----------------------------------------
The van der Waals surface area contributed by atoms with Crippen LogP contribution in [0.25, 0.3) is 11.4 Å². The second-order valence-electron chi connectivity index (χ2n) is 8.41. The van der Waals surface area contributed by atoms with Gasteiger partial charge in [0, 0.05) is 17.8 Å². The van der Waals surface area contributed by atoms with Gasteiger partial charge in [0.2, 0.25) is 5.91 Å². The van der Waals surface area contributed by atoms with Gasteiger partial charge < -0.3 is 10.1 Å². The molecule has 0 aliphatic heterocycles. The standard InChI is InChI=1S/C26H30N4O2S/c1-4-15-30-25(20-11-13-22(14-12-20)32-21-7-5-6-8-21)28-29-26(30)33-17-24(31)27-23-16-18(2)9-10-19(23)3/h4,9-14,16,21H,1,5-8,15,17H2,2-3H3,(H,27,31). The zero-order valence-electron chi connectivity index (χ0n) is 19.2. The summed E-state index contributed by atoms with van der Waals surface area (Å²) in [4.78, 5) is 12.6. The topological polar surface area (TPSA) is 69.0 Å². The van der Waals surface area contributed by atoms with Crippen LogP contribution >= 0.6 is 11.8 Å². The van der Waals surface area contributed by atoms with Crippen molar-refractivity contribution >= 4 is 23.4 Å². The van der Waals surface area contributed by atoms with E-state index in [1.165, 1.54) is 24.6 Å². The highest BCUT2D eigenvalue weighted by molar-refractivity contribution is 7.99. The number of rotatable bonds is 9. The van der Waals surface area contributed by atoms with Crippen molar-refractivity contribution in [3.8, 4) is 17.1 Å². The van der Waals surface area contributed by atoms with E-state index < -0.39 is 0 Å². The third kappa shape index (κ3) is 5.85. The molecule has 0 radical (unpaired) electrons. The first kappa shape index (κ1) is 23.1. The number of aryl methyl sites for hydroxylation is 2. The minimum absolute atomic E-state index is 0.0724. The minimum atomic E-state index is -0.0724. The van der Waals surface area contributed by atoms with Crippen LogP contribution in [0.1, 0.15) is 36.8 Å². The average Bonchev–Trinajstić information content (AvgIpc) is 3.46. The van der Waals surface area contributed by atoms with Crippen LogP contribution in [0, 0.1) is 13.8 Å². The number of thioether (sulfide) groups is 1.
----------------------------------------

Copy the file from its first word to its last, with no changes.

The van der Waals surface area contributed by atoms with Crippen LogP contribution in [0.25, 0.3) is 11.4 Å². The second-order valence-electron chi connectivity index (χ2n) is 8.41. The van der Waals surface area contributed by atoms with Gasteiger partial charge in [0, 0.05) is 17.8 Å². The van der Waals surface area contributed by atoms with Gasteiger partial charge in [0.2, 0.25) is 5.91 Å². The van der Waals surface area contributed by atoms with Gasteiger partial charge < -0.3 is 10.1 Å². The molecule has 0 aliphatic heterocycles. The standard InChI is InChI=1S/C26H30N4O2S/c1-4-15-30-25(20-11-13-22(14-12-20)32-21-7-5-6-8-21)28-29-26(30)33-17-24(31)27-23-16-18(2)9-10-19(23)3/h4,9-14,16,21H,1,5-8,15,17H2,2-3H3,(H,27,31). The zero-order valence-electron chi connectivity index (χ0n) is 19.2. The summed E-state index contributed by atoms with van der Waals surface area (Å²) in [4.78, 5) is 12.6. The topological polar surface area (TPSA) is 69.0 Å². The van der Waals surface area contributed by atoms with Crippen LogP contribution >= 0.6 is 11.8 Å². The van der Waals surface area contributed by atoms with Crippen molar-refractivity contribution >= 4 is 23.4 Å². The van der Waals surface area contributed by atoms with E-state index in [1.165, 1.54) is 24.6 Å². The highest BCUT2D eigenvalue weighted by molar-refractivity contribution is 7.99. The number of rotatable bonds is 9. The van der Waals surface area contributed by atoms with Crippen molar-refractivity contribution in [3.8, 4) is 17.1 Å². The van der Waals surface area contributed by atoms with E-state index < -0.39 is 0 Å². The third kappa shape index (κ3) is 5.85. The molecule has 0 radical (unpaired) electrons. The first kappa shape index (κ1) is 23.1. The number of aryl methyl sites for hydroxylation is 2. The minimum absolute atomic E-state index is 0.0724. The minimum atomic E-state index is -0.0724. The van der Waals surface area contributed by atoms with Crippen LogP contribution in [0.1, 0.15) is 36.8 Å². The average Bonchev–Trinajstić information content (AvgIpc) is 3.46. The van der Waals surface area contributed by atoms with Crippen LogP contribution in [0, 0.1) is 13.8 Å². The number of thioether (sulfide) groups is 1.